I love uniforms.
Those pressed creases and shiny metal pins that shine in the sunlight. The mixed scent of leather and sweat. The creak of freshly polished shoes and the swish of the gunbelt as they head for duty. These senses bring comfort.
But those shiny pins represent a name, an oath, a determination. And that leather represents protection and that sweat reminds me there is a sacrifice. And those shoes carry that officer into some dark places. To protect you and me.
As May is here and departments across the nation are honoring those who’ve offered the ultimate sacrifice, I, too, want to pay tribute to not only those who have given all, but also to those who have sworn to protect, sworn to serve, and may still face the loss of their lives.
A simple thank you doesn’t seem enough…
They’re more than uniforms:
“To be a cop is to be many different occupations all at once. He/she has to be an athlete, a soldier, a scientist, a researcher, a paramedic, a NASCAR driver, a gun expert and marksman, a counselor, a chemist, a diplomat, a wrestler, a runner, a mechanic, a writer, and a lawyer. He must have a mother’s intuition, the nose of a bloodhound, the patience of a farmer, the compassion of Mother Teresa, and the tenacity of a 2-year-old. He must make peace out of chaos, comfort the anguished, discern criminal behavior from stupidity, and make split second decisions that may have life-altering consequences. He’s expected to be polite when verbally abused, keep people safe in dangerous situations, respect those who disrespect him, and understand the intentions of those who are misbehaving. He must constantly confront evil, and remain unsullied. He must be quick to respond, though sometimes the calls stack up. He must be able to speak police shorthand on radios that may be difficult to hear, especially when in heavy or fast-moving traffic. He is constantly second guessed on his actions, criticized for his demeanor, mocked for his diet and feared for his authority. He’s a threat, a target, a punisher, yet is a rescuer, a protector, and in some cases, a savior.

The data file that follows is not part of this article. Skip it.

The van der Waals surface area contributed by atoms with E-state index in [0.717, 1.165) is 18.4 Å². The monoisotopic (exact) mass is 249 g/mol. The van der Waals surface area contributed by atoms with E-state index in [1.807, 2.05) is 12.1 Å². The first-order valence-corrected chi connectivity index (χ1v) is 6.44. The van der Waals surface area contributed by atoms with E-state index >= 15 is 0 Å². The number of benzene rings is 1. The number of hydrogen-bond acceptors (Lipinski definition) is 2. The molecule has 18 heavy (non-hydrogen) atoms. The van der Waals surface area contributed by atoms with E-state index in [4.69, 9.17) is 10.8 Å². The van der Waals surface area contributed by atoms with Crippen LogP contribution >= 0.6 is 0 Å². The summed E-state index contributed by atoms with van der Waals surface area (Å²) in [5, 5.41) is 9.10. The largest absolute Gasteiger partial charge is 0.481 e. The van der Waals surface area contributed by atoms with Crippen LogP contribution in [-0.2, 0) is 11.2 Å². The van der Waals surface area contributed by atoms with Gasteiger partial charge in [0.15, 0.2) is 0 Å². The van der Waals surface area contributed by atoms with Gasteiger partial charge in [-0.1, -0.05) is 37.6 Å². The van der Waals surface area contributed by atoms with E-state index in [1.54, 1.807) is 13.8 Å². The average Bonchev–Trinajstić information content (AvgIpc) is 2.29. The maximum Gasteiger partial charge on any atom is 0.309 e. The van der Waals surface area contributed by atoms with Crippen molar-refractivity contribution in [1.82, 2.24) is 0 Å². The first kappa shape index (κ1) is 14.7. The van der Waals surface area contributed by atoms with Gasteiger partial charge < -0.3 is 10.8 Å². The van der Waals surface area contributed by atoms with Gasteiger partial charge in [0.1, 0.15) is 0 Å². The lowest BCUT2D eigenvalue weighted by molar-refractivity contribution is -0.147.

“Given these considerations, society’s expectations on our law enforcement are just short of impossible. But day to day, they report for duty, not knowing what the shift will offer. They put on their badges and try to do the best they can to fulfill the expectations of those they serve.” A CHiP on my Shoulder, pp. 76-77
Men and women of law enforcement, for all you are, we salute you.
For all you do, we respect you.
And for your willingness to serve and sacrifice, we thank you.